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Tuesday, October 20, 2020  Spokane, Washington  Est. May 19, 1883
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Bagger hits the big 9-0, and everybody knows his name

Cheryl Orlet, left, and Lynne Brewer laugh as they pin a balloon to Melvin Klearman during his 90th birthday celebration. (Roberto Rodriguez / Tribune News Service)
Cheryl Orlet, left, and Lynne Brewer laugh as they pin a balloon to Melvin Klearman during his 90th birthday celebration. (Roberto Rodriguez / Tribune News Service)
By Nancy Cambria Tribune News Service

ST. LOUIS – In 2004, Melvin Klearman decided Schnucks Markets might be a good place to work.

He stopped into the one he knew best on Olive Boulevard near Mason Road in St. Louis. He’d had a long history with the store. He and his wife, Eleanor, shopped there through most of their marriage. He’d actually seen it built in the mid-1970s.

Schnucks liked Melvin that day in 2004. It was clear he had a knack with people. So he got a job bagging groceries.

He was 78.

Twelve years later he’s still working there, pulling a few six-hour shifts a week and sometimes a little extra to cover for co-workers on vacation. Most of the regular customers know Melvin by name.

The name tag helps. But the real connection comes down to his easy chit-chat over the topics like the weather and sports – or whatever comes to mind.

“I may not know all their names, but they know mine,” he said. “I like to keep up with them.”

Recently, his co-workers and customers gave him something else to talk about. They celebrated his 90th birthday during his regular shift at the grocery store.

Wearing a hat resembling a birthday cake with candles, Klearman stood just inside the front slider by the metal carts and gave away free slices of sheet cake on square paper plates with the number 90.

Klearman, who lost his wife four years ago, said a lazy retirement was never for him. He had spent several decades on his feet and on the road selling clothes in the women’s garment industry. After retiring and feeling a bit antsy, he was gently elbowed by Eleanor to get out of the house.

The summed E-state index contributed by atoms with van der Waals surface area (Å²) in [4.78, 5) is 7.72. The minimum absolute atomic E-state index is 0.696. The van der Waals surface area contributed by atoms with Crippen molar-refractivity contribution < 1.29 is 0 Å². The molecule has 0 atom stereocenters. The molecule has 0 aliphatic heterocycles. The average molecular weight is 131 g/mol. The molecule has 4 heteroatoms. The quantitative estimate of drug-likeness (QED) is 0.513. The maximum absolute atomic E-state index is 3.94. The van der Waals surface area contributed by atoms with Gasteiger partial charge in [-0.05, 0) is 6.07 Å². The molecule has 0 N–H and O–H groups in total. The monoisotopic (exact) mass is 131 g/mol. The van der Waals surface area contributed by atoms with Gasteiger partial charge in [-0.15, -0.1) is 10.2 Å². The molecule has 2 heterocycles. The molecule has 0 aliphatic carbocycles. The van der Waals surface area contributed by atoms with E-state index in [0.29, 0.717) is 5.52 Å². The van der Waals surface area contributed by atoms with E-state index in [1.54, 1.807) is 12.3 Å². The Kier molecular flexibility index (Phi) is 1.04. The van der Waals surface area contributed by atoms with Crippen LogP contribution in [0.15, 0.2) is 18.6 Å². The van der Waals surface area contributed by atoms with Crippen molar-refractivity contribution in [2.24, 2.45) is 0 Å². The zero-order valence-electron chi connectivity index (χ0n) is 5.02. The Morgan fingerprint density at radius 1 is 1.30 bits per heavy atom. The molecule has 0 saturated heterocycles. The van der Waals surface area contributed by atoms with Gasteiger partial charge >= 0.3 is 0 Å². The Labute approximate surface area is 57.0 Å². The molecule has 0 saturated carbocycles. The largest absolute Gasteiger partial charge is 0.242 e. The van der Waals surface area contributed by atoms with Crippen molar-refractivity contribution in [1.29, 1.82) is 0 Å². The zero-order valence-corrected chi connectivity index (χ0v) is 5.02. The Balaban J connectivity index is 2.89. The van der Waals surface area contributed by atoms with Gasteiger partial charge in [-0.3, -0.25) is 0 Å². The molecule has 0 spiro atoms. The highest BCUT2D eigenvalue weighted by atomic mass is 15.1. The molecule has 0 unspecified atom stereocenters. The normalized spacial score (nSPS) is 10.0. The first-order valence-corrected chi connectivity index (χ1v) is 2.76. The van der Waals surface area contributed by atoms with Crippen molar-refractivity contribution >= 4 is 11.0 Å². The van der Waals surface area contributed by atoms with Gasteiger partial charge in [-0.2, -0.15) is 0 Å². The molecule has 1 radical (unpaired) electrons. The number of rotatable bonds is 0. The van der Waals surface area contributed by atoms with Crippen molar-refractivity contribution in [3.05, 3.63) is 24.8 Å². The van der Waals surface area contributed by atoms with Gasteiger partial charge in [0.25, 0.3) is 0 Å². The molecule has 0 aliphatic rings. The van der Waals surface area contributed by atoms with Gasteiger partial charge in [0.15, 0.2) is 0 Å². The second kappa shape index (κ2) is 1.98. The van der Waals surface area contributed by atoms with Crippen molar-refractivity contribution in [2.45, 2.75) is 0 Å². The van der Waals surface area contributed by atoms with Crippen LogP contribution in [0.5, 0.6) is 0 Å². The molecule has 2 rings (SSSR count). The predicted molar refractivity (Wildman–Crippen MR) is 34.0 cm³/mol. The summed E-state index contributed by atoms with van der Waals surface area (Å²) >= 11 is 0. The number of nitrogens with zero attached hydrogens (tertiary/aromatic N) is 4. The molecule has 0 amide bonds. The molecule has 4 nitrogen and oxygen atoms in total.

“I’ve been busy all my life, and I intend to stay busy,” he said.

For two hours that day, Klearman hosted a steady parade of visitors that, indeed, felt like they had just walked into the friendliest store in town.

Some were random shoppers just passing by who told him he didn’t look a day over 75. Others were longtime customers, such as Doris and Ray Meyer, who made a point of stopping at the store just to say happy birthday to their Melvin, a cheerful man they spoke with regularly and yet whose last name they did not know.

“He likes to go above and beyond to make sure everyone is taken care of,” explained store manager Cindy Joseph of his popularity and longevity. “A lot of customers just come in to talk to Melvin.”

A few minutes later, Jim Buydos walked over from the restaurant he owns across the street to shake Klearman’s hand. Not long after came Jack Nelson, a regular with a wise guy sense of humor, who asked, “Who let this guy into this place?”

Given the new nonagenarian’s energy, Klearman had predictable advice for those new to the workforce: “You have to work hard. Today it’s necessary. Very necessary,” he said.

Klearman’s longtime neighbor, Ara Upadhya, had taken time out of his workday to stop by the store and text some photos of the party to Klearman’s son, Paul, in St. Louis, and daughter, Barbara, in Tucson, Ariz.

Upadhya said Klearman’s work ethic and energy was infectious – perhaps a little too much.

“Because of him, I’m actually mowing my lawn most every day,” he said.

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